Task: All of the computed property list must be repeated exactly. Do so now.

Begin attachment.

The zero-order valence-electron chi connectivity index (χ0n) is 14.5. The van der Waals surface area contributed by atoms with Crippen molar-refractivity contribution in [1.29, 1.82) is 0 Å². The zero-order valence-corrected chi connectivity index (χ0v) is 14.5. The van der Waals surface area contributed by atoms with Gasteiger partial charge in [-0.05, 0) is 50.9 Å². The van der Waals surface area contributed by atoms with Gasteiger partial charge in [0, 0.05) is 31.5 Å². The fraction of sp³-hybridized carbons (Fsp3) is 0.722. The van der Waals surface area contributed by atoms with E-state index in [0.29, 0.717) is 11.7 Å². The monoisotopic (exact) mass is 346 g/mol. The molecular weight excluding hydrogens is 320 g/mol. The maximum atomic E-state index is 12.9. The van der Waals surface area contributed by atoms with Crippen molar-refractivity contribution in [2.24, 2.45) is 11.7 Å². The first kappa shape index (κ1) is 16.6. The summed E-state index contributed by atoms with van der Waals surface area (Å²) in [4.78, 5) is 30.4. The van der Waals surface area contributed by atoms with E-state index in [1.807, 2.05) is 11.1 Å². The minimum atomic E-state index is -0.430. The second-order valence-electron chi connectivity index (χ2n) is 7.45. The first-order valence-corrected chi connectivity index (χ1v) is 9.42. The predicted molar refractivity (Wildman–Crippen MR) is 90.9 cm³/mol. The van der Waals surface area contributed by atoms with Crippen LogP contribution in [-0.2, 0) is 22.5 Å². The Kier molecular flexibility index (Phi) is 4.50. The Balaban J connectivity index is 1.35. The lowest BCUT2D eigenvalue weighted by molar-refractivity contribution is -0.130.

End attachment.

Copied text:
The zero-order valence-electron chi connectivity index (χ0n) is 14.5. The van der Waals surface area contributed by atoms with Crippen molar-refractivity contribution in [1.29, 1.82) is 0 Å². The zero-order valence-corrected chi connectivity index (χ0v) is 14.5. The van der Waals surface area contributed by atoms with Gasteiger partial charge in [-0.05, 0) is 50.9 Å². The van der Waals surface area contributed by atoms with Gasteiger partial charge in [0, 0.05) is 31.5 Å². The fraction of sp³-hybridized carbons (Fsp3) is 0.722. The van der Waals surface area contributed by atoms with E-state index in [0.29, 0.717) is 11.7 Å². The monoisotopic (exact) mass is 346 g/mol. The molecular weight excluding hydrogens is 320 g/mol. The maximum atomic E-state index is 12.9. The van der Waals surface area contributed by atoms with Crippen molar-refractivity contribution in [2.24, 2.45) is 11.7 Å². The first kappa shape index (κ1) is 16.6. The summed E-state index contributed by atoms with van der Waals surface area (Å²) in [4.78, 5) is 30.4. The van der Waals surface area contributed by atoms with E-state index in [1.807, 2.05) is 11.1 Å². The minimum atomic E-state index is -0.430. The second-order valence-electron chi connectivity index (χ2n) is 7.45. The first-order valence-corrected chi connectivity index (χ1v) is 9.42. The predicted molar refractivity (Wildman–Crippen MR) is 90.9 cm³/mol. The van der Waals surface area contributed by atoms with Crippen LogP contribution in [-0.2, 0) is 22.5 Å². The Kier molecular flexibility index (Phi) is 4.50. The Balaban J connectivity index is 1.35. The lowest BCUT2D eigenvalue weighted by molar-refractivity contribution is -0.130.